So much that is worthwhile is based on imagined future enjoyment.
I have found no study of the social psychology of balconies. It is not hard to understand, though, why so many people are willing to pay a premium for apartments that include them. Balconies may not be used as regularly as in the days of TB patients overnighting in fur-lined sleeping bags. But the idea that one could step out on them at any time can be as pleasant as doing so, just as rocking chairs on small-town front porches were so inviting even if not commonly used.
In 1976 I came to New York to see the Tall Ships celebration of America’s Bicentennial. The most striking thing I remember from that day was that, despite the most interesting event to take place in the harbor in decades and the enviable view from high-rise balconies in Brooklyn, only about a third of the balconies of the tallest building were occupied.
Earth, Wind and Fire
Balconies and swimming pools are not isolated cases. Consider fireplaces. After the rise of more efficient Franklin stoves in the 18th century they seemed anachronisms until about 1900, when American interest in antiques revived and a good old-fashioned fire was again appreciated as a sign of domestic coziness. In The Charm of the Antique (1914), Robert and Elizabeth Shackleton note the resurgence of the working hearth as a “delightful adjunct of antiques” and approved their popularity in new construction. “[A] cold fireplace points to a coldness of nature,” they chided, “for there is likely to be a cold heart with a hearth left intentionally cold.”
Soon the fireplace was reborn in the age of central heating. America’s greatest 20th-century architect, Frank Lloyd Wright, who abhorred antiques, included fireplaces in all his major residential buildings. And in the three homes he built for himself there were no fewer than 44 of them.
How often are fireplaces lit? As with swimming pool maintenance, there are so many challenges: obtaining the right wood, lighting the fire, disposing of the ashes and, of course, paying for cleaning to prevent disastrous chimney fires. But the idea of a fireplace as potential consumption was a perennial, and for decades a new wood-burning fireplace was one of the few home improvements said to be recoverable in resale value. (Perennial, but not forever: more recently, the National Association of Home Builders reports, cold-hearted calculations on the cost of living have reduced the fireplace premium.)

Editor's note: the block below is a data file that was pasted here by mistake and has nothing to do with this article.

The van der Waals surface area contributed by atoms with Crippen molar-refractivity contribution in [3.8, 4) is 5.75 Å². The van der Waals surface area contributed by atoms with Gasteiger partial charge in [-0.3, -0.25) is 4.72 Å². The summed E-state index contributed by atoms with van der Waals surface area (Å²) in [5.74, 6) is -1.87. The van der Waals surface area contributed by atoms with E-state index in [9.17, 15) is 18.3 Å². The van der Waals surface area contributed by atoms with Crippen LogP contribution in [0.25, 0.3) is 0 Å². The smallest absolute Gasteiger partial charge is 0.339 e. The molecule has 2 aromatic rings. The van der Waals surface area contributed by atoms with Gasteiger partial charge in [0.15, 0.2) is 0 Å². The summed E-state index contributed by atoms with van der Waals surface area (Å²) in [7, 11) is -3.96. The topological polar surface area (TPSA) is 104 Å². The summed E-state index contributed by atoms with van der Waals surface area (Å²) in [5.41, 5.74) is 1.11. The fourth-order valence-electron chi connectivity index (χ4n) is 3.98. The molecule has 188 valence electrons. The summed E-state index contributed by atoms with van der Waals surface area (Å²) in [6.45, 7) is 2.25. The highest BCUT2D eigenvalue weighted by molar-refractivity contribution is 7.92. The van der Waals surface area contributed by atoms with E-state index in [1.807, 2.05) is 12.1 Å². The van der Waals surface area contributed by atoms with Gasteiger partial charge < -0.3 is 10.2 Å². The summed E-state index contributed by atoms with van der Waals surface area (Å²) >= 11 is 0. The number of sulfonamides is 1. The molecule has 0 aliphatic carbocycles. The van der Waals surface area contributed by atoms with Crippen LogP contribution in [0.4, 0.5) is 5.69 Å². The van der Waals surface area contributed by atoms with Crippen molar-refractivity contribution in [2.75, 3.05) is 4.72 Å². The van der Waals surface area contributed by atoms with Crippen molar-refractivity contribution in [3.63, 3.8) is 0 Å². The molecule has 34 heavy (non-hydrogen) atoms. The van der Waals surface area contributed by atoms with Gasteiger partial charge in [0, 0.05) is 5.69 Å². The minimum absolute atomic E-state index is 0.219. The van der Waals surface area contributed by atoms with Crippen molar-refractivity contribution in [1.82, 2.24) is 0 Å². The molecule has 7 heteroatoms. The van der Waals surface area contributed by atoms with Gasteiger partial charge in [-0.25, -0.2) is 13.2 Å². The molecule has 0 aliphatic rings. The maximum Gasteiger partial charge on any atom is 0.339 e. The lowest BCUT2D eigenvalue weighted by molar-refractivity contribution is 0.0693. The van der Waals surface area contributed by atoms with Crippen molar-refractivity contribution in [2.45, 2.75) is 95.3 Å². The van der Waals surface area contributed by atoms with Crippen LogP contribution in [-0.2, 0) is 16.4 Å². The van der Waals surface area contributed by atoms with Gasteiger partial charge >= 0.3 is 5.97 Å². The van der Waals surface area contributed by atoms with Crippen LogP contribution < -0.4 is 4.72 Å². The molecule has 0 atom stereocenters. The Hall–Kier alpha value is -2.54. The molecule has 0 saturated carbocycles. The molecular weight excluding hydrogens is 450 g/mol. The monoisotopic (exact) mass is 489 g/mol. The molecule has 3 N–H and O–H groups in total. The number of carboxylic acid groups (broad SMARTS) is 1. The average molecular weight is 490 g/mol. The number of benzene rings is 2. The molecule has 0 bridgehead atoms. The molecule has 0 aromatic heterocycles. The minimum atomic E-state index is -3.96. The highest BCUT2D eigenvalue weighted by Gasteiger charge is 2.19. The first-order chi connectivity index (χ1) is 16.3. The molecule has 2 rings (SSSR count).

The ultimate in potential consumption may be the sealed product, which gains value through non-use. When the Reichsmark currency evaporated in inflation after Germany’s defeat in 1945, packs of American cigarettes became virtual legal tender. Except for the diehard or wealthy smokers, they were too expensive to light up, and they might well have grown stale in the absence of a freshness date. But if the seal was unbroken, the potential for smoking them was enough to sustain their value.
When Sex, Madonna’s book of fetish photography, came to market for $50 in 1992, it was sold in a sealed Mylar bag — its notoriety seems to have made the usual coffee table book display copies unnecessary. The initial print run of a million copies was sold out. Yet erotica connoisseurs faced a dilemma: opening and reading Sex would destroy much of its value. And so it has remained. Amazon lists a new sealed copy for almost $600. eBay offers a few copies for somewhat less. The book was (is?) a kind of marshmallow test for adults.
To the critics of waste, potential consumption illustrates the folly of so much American stuff. And they have a point. But to writers who condemn the phenomenon I have a simple question: how many copies would your own books sell if they were bought only by people intending to read them immediately? So much that is worthwhile is based on imagined future enjoyment.